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Published September 26, 2017 | Submitted
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ADELIE - Antarctic Drifter Experiment: Links to Isobaths and Ecosystems


The goal of the ADELIE research project is to map, for the first time, the near surface currents around the tip of the Antarctic Peninsula and to determine the role of these currents in the retention or dispersion of krill. Specifically, we will test the hypothesis that pathways to the west near the continent link current systems on the western and eastern sides of the the Peninsula. The influence of bathymetry controlling the splitting and steering of these frontal jets will also be studied. Data for the ADELIE project was collected during cruise JR158. We seek to resolve two important features of the current system around the margin of Antarctica, the Antarctic Slope Front and the Antarctic Coastal Current (see schematic in Figure 1). These currents both flow westward around the continent and are important for the transport of krill, for preconditioning the shelf waters, for the formation of Antarctic Bottom Water, and for supplying waters beneath ice shelves thus melting the underside of the ice shelf. The Antarctic Slope Front defines the boundary between cold, fresh waters filling the Antarctic continental shelf, and the warmer, more saline waters further offshore and is identified by a strong horizontal gradient in temperature and salinity. The Antarctic Coastal Current is a fast, shallow flow over the continental shelf often associated with the front of the ice shelf. The Coastal Current and the Slope Front may merge where the shelf is narrow, but over broad regions of the continental shelf the flows split into two distinct systems. The study area for JR158 is from the tip of the Antarctic Peninsula across the continental shelf and slope to the east and into the deep Weddell Sea (Figure 2). A CTD and Lowered ADCP section were conducted along this transect moving from east to west. This transect was selected to complement the western end of the WOCE SR4 time series, repeated annually by Eberhard Fahrbach and colleagues at the Alfred Wegener Institut (AWI) during the 1990's. Due to the complexity of the topography in this region, Eulerian measurements at one site are not necessarily representative of the current system a short distance away. Therefore we also deployed surface drifters and Lagrangian floats as a means of tracking the currents. While surface drifters have been successfully released near the Antarctic continent during previous cruises, these drifters provide the first Lagrangian measurements of the current system on the eastern side of the Antarctic Peninsula. New instruments were also tested during JR158 including a microstructure profiler and a dissolved gas mass spectrometer. The microstructure profiler, which is used to resolve smallscale diapycnal mixing, will be used extensively during a mixing study near Kerguelen Island in 2008. The mass spectrometer measures dissolved oxygen/argon ratios that allow estimates of net community production over larger spatial scale with high temporal resolution.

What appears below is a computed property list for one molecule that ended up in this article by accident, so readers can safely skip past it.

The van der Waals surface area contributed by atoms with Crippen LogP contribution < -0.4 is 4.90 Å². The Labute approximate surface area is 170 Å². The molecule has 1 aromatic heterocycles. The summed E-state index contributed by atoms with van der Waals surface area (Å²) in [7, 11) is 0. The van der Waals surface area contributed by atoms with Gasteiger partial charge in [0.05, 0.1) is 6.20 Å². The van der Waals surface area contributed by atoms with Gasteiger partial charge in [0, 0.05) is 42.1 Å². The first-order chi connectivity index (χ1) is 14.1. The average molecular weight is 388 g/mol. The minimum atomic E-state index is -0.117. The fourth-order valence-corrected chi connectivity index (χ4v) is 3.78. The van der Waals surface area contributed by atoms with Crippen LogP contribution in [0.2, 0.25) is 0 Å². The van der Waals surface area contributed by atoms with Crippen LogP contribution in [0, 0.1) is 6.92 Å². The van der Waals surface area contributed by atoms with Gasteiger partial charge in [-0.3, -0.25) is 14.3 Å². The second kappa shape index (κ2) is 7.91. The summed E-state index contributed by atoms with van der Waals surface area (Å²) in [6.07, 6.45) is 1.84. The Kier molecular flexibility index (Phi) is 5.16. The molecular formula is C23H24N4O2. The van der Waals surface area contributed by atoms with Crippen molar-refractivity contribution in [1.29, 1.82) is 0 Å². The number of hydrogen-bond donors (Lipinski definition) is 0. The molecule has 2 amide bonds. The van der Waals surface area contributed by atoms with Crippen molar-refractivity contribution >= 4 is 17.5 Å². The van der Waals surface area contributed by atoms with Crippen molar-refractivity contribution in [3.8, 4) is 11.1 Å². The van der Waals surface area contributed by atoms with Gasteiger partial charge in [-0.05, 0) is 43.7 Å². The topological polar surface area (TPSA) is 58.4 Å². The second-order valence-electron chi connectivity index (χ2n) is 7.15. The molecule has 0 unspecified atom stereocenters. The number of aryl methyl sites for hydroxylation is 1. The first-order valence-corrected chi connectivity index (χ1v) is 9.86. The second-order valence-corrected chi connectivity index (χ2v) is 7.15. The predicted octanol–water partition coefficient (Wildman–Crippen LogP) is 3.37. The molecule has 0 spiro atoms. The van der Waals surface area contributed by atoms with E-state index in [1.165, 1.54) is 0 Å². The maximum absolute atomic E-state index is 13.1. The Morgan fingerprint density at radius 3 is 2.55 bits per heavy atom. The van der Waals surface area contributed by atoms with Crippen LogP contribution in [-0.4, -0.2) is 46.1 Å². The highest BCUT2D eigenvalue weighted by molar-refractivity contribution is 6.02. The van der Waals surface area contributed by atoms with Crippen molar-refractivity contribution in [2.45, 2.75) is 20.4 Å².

Additional Information

JR158 Cruise Report. RRS James Clark Ross. February 6 - February 19, 2007. The ADELIE project is funded by the British Antarctic Survey's Antarctic Funding Initiative (AFI), grant number NE/C50633X/1. We are extremely grateful to all the officers and crew of the JCR for going out of their way to make JR158 such a successful cruise.

Attached Files

Submitted - ADELIECruiseReport.pdf


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August 22, 2023
October 17, 2023